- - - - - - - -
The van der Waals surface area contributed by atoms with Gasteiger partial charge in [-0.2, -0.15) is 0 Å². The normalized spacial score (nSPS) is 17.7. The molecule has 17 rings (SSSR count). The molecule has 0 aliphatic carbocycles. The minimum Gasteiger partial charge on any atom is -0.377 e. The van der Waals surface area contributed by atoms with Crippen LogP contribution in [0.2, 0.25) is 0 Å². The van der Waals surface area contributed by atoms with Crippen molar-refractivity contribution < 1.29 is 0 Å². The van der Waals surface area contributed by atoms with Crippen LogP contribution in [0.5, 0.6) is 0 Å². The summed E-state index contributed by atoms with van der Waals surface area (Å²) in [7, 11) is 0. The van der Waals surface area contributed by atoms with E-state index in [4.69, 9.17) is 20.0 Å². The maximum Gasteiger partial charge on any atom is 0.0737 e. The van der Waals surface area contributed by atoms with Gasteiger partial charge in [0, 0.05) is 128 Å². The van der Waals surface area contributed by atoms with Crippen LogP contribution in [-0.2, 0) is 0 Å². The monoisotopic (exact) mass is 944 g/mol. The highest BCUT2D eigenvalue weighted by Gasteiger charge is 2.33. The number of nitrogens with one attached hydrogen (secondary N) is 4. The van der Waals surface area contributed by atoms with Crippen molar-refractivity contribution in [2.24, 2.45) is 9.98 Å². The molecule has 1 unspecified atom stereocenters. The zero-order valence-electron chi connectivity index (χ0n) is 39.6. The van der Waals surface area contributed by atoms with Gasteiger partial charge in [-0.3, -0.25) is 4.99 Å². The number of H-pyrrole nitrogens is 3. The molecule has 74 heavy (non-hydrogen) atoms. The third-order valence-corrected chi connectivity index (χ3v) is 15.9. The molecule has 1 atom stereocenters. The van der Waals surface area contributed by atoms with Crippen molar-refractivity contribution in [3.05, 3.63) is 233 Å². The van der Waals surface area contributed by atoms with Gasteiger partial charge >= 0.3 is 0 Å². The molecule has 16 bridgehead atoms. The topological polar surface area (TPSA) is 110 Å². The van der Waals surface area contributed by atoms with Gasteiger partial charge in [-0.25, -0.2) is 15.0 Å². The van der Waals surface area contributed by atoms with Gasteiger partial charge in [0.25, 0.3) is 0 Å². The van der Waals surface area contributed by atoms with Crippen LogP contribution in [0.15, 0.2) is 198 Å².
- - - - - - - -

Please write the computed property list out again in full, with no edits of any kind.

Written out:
The van der Waals surface area contributed by atoms with Gasteiger partial charge in [-0.2, -0.15) is 0 Å². The normalized spacial score (nSPS) is 17.7. The molecule has 17 rings (SSSR count). The molecule has 0 aliphatic carbocycles. The minimum Gasteiger partial charge on any atom is -0.377 e. The van der Waals surface area contributed by atoms with Crippen LogP contribution in [0.2, 0.25) is 0 Å². The van der Waals surface area contributed by atoms with Crippen molar-refractivity contribution < 1.29 is 0 Å². The van der Waals surface area contributed by atoms with Crippen LogP contribution in [0.5, 0.6) is 0 Å². The summed E-state index contributed by atoms with van der Waals surface area (Å²) in [7, 11) is 0. The van der Waals surface area contributed by atoms with E-state index in [4.69, 9.17) is 20.0 Å². The maximum Gasteiger partial charge on any atom is 0.0737 e. The van der Waals surface area contributed by atoms with Gasteiger partial charge in [0, 0.05) is 128 Å². The van der Waals surface area contributed by atoms with Crippen LogP contribution in [-0.2, 0) is 0 Å². The monoisotopic (exact) mass is 944 g/mol. The highest BCUT2D eigenvalue weighted by Gasteiger charge is 2.33. The number of nitrogens with one attached hydrogen (secondary N) is 4. The van der Waals surface area contributed by atoms with Crippen molar-refractivity contribution in [2.24, 2.45) is 9.98 Å². The molecule has 1 unspecified atom stereocenters. The zero-order valence-electron chi connectivity index (χ0n) is 39.6. The van der Waals surface area contributed by atoms with Gasteiger partial charge in [-0.3, -0.25) is 4.99 Å². The number of H-pyrrole nitrogens is 3. The molecule has 74 heavy (non-hydrogen) atoms. The third-order valence-corrected chi connectivity index (χ3v) is 15.9. The molecule has 1 atom stereocenters. The van der Waals surface area contributed by atoms with Crippen molar-refractivity contribution in [3.05, 3.63) is 233 Å². The van der Waals surface area contributed by atoms with Gasteiger partial charge >= 0.3 is 0 Å². The molecule has 16 bridgehead atoms. The topological polar surface area (TPSA) is 110 Å². The van der Waals surface area contributed by atoms with Gasteiger partial charge in [-0.25, -0.2) is 15.0 Å². The van der Waals surface area contributed by atoms with Gasteiger partial charge in [0.25, 0.3) is 0 Å². The van der Waals surface area contributed by atoms with Crippen LogP contribution in [0.15, 0.2) is 198 Å².